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Will you be surfing tomorrow? A case for the Morro Bay Battery Storage Facility

Just imagine, a swell has come up and you head to the beach, board under arm ready to paddle out. But today’s swell has also arrived with a sheen, with blackened oil-soaked birds and other sea life washing up on the beach. It’s an oil spill, and you are out of the water until the spill gets cleaned up.

Yes, it has happened. Some spills have been cleaned up relatively quickly. Others have taken years. And more will come unless something changes.

This is not the only environmental risk we surfers face: A future where the ocean waters will be so polluted, the air so thick with soot, and water temps so hot that our oceans will be unsurfable.

Yes, a catastrophe upon a catastrophe: That’s where we’re heading as an oil-centric society, and the buck will unfortunately stop with us surfers not being able to surf one day.

But there is a glimmer of hope: The conversion to solar, wind and hydro energy managed by battery storage.

Yes, we are moving towards a day when solar, wind and hydro energy can replace our gas powered, soot-belching, groundwater oil leaking energy plants. On April 14, 2024, Stanford professor Mark Jacobson showed that 100% of California’s electricity demand was met by wind, solar and hydro at some part of the day for 30 of the previous 38 days.

But because the sun doesn’t shine all the time and the wind doesn’t blow all the time, we need to store that electricity and dole it out when needed. Enter battery storage facilities.

California now has about 10,000 megawatts of battery storage. This is enough to supply 10 million homes with electricity. Battery storage is the key to applying our solar, wind and hydro electricity into the grid around the clock.

Battery capacity is critical to being able to apply renewable sources of energy into our grid as we need it. Proving this out, it was California’s fleet of battery facilities that allowed California to deal with the power demand during the record-breaking heat wave of 2022.

Safe battery storage facilities are being built throughout the United States, but California, Texas and Washington are leading the pace. California aims to be powered by 100% renewable sources by 2045.

Getting there won’t be easy. We need more battery storage to handle the building out of solar and wind generation.

This is the point of converting Morro Bay’s decrepit rusted-out oil facility that leaked oil into the ground and polluted the air and water for decades, with a clean and safe battery storage facility, a project that Vistra has proposed to Morro Bay on property Vistra already owns.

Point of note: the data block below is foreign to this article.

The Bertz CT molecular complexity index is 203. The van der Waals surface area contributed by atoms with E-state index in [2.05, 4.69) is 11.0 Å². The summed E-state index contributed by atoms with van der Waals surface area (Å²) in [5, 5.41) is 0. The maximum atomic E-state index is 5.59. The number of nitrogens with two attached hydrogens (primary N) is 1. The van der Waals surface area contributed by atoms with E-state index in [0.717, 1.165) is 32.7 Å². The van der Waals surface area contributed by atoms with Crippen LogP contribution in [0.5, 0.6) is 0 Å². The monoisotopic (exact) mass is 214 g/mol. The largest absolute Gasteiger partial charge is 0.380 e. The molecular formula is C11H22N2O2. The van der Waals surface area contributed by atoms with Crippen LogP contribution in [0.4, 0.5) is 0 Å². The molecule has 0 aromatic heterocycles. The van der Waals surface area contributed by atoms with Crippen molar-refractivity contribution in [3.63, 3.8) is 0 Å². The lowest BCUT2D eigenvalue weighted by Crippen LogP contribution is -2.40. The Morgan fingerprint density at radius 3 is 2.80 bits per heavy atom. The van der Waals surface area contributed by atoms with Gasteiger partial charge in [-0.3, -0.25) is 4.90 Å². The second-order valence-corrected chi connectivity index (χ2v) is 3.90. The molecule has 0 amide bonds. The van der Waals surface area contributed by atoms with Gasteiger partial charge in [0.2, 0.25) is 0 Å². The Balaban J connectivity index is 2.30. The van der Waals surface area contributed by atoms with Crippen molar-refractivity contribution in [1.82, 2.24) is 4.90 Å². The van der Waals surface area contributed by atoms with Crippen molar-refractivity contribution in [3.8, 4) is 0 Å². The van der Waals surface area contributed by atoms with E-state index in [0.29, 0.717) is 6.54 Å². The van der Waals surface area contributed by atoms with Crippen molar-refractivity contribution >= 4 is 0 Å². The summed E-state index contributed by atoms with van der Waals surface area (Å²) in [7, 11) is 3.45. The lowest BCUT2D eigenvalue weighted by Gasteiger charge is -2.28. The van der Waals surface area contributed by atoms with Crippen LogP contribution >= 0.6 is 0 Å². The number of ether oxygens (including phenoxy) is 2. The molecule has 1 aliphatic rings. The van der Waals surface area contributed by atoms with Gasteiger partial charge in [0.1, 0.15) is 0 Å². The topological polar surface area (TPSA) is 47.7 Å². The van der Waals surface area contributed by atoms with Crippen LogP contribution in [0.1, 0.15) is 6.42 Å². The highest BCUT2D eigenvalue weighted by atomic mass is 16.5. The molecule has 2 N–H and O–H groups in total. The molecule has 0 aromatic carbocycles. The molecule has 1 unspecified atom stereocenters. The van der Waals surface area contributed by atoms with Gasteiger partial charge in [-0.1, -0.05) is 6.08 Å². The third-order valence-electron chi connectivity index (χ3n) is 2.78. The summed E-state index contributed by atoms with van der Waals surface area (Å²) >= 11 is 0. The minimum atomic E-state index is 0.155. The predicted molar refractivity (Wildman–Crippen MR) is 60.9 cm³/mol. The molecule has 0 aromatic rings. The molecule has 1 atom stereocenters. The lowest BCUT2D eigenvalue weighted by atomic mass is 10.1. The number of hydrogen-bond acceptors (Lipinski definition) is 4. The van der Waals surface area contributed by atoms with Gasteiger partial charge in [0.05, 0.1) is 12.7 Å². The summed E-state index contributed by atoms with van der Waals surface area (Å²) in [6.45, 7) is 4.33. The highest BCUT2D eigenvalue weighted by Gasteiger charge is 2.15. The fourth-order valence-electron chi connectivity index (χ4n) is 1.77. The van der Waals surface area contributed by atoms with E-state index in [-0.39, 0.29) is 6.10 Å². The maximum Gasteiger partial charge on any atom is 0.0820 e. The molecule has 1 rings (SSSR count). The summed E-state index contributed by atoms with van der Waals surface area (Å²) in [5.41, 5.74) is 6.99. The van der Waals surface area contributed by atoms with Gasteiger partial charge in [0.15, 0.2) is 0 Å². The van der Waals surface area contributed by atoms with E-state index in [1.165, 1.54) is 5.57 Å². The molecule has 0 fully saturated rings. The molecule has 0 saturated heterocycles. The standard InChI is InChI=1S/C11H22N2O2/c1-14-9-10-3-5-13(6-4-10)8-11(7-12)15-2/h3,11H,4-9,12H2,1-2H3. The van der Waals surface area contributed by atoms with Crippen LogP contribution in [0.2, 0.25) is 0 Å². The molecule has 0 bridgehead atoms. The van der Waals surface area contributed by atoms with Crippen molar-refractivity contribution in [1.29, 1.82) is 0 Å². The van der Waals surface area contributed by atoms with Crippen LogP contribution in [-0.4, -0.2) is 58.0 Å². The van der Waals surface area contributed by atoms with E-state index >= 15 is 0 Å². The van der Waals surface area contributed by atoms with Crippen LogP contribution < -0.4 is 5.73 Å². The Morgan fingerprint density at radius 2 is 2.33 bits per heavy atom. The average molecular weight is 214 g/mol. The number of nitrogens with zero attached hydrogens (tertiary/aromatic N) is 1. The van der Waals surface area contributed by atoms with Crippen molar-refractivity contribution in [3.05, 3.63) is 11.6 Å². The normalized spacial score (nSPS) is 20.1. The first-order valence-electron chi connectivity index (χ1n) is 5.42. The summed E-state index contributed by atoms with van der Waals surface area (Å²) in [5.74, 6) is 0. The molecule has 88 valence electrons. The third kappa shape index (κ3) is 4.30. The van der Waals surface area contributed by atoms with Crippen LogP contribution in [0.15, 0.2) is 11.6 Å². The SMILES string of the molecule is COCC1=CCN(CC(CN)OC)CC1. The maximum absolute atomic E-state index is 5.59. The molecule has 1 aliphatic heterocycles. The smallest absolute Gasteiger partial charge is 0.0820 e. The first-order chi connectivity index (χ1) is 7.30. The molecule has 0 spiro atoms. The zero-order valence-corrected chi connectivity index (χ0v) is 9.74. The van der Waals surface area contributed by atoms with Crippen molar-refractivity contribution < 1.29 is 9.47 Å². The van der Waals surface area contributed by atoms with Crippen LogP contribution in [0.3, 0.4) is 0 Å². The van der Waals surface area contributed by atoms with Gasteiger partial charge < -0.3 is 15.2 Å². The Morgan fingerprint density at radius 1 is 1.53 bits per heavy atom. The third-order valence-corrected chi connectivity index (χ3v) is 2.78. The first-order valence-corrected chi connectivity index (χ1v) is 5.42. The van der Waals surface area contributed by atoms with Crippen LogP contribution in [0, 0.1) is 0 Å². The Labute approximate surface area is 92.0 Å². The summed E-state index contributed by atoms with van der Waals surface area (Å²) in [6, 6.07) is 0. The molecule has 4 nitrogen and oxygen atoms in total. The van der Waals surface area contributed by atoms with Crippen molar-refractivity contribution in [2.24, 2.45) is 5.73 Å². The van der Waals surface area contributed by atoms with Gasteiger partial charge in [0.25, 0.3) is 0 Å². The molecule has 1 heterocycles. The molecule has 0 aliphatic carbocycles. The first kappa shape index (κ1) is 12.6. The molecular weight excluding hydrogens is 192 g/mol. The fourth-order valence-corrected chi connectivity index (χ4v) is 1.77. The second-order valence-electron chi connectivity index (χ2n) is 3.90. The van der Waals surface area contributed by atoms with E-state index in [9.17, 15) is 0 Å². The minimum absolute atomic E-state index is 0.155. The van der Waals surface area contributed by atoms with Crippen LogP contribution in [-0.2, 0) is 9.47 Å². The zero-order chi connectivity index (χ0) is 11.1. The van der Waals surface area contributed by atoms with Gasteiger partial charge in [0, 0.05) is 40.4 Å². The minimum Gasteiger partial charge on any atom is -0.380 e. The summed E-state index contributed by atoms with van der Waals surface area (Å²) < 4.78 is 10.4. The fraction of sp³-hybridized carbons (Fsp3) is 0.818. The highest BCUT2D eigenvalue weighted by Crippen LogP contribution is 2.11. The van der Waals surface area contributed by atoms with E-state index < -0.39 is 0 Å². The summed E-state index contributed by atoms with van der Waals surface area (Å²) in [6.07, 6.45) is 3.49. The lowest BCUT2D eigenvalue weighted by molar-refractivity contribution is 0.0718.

Vistra will demolish the rusted-out pock-marked smoke stacks and the rusty-siding panel-missing buildings (have you taken a close look at this nightmare lately?) free of charge. Then Vistra will replace these with a minimalistic futuristic battery storage facility with a capacity of 600 megawatts. Again, free of charge, whilst investing almost a billion dollars into the Morro Bay economy resulting in higher property tax payments for years to come and development of the rest of the site that would restore the City’s budget to fiscal health.

Because the grid is built into the old power station, this location will allow energy to be delivered into the California grid with great efficiency.

The good news is that according to the Draft Environmental Impact Report commissioned by Morro Bay, the facility will not yield significant environmental threats to the surrounding ground, bay, ocean or air.

According to this 2024 DEIR, “Implementation of the proposed project would not involve uniquely hazardous uses, and its operation would not be expected to cause environmental accidents that would affect other areas. Safety systems would incorporate operational measures, maintenance standards, and passive design considerations, including monitoring, automatic and manual protection elements, engineering designs, site layout designs (e.g., battery spacing and orientation), and explosion prevention protection, among other features.”

Contrary to deceptive messages broadcast by some, the battery containers or buildings would have safety systems to guard against water intrusion and fire, and will not dispose chemicals into the surrounding Bay or ocean waters. Yes, batteries are a lot safer than oil plants. This is why practically every device and vehicle we own has a battery.

Furthermore, Vistra intends to only build out 24 acres of the 107-acre property. This will leave a large swath of the property available to build out a park or trails to walk or bike through.

This will leave local surfers with more natural habitat, less toxicity, and a greater assurance of being able to surf our local breaks for the foreseeable future.


BESS Draft Environmental Impact Report (EIR), March 2024 - Volume 1 of 2

BESS Draft Environmental Impact Report (EIR), March 2024 Appendices - Volume 2 of 2

Morro Bay Community Presentation by Vistra Corp.

Lewis M. California exceeds 100% of energy demand with renewables over a record 30 days. Electrek. April 15, 2024.

Plumer B and Popovich N. Giant Batteries Are Transforming the Way the U.S. Uses Electricity - The New York Times ( May 7, 2024.

About the Author

Case Adams lives and surfs in Morro Bay, and has been surfing shortboards since the early 70s. He's written 32 books on the environment and natural health and has been a Surfrider member for decades